I just read an article about an individual who died suddenly, mid-way through his life expectancy.

His death was eulogized from The Economist to the Hindustan Times. On the sixth day of every month (he died last September 6), an online community gathers to reflect about him. His significant other received some six thousand messages of condolence via email.

He must have been truly remarkable … how many of us will generate 6000 sympathetic emails when we die?

My passing (or Roger’s) might generate one thousand or so, mostly asking … “Why aren’t we getting our Agitator posts anymore?”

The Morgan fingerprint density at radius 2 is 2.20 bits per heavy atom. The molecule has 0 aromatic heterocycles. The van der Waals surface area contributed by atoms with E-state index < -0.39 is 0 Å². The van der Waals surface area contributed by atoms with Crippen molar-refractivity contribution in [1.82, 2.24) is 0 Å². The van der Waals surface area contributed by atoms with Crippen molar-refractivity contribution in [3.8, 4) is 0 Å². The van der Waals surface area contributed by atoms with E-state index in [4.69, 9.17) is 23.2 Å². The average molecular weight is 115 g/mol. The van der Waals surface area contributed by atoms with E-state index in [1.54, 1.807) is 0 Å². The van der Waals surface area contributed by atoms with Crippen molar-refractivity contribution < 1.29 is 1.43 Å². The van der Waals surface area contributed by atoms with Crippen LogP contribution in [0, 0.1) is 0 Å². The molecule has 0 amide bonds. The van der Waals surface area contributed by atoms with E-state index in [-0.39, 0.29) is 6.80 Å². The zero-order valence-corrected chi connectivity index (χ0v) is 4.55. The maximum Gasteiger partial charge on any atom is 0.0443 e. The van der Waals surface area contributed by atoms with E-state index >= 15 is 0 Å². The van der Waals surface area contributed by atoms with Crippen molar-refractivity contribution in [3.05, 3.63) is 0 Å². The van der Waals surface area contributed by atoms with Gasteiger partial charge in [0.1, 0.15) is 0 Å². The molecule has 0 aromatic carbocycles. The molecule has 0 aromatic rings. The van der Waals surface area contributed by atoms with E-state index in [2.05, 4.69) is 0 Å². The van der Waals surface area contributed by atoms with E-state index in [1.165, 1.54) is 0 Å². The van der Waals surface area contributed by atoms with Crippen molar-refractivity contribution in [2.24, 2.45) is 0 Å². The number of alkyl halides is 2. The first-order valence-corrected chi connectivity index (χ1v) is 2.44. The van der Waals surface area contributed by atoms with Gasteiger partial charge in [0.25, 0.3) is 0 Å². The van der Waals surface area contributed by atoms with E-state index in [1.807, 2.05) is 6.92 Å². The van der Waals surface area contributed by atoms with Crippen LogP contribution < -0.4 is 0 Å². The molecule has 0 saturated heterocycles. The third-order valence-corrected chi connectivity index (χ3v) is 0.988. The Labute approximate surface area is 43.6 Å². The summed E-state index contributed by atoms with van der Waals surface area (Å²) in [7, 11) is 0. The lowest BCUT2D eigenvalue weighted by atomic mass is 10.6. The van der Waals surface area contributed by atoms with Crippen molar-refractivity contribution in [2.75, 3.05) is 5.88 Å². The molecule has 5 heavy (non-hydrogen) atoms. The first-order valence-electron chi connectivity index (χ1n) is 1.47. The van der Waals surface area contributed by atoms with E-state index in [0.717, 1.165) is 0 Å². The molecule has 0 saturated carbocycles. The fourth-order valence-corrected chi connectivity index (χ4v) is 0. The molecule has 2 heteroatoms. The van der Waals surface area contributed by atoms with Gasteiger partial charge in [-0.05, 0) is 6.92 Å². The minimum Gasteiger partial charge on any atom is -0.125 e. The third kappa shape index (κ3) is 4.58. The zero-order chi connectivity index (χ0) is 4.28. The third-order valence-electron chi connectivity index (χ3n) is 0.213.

No, few of us will be as remarkable as this fellow.

His name was Alex … he was a parrot! Alex was the most linguistically accomplished parrot of all time.

And therein lies the conundrum. Alex’s “remarkableness” evidenced itself over thirty years of nurturing by his scientist-caretaker, Irene Pepperberg. The question remains, does same same potential lie within all parrots, or was Alex one-of-a-kind?

Can we all be remarkable? Or just a few special ones?

Sorry to bother you with this distraction on a Monday morning. But if I’m distracted, you might as well be too.


P.S. You can read Alex’s story and its fascinating implications in the May 12 issue of The New Yorker.

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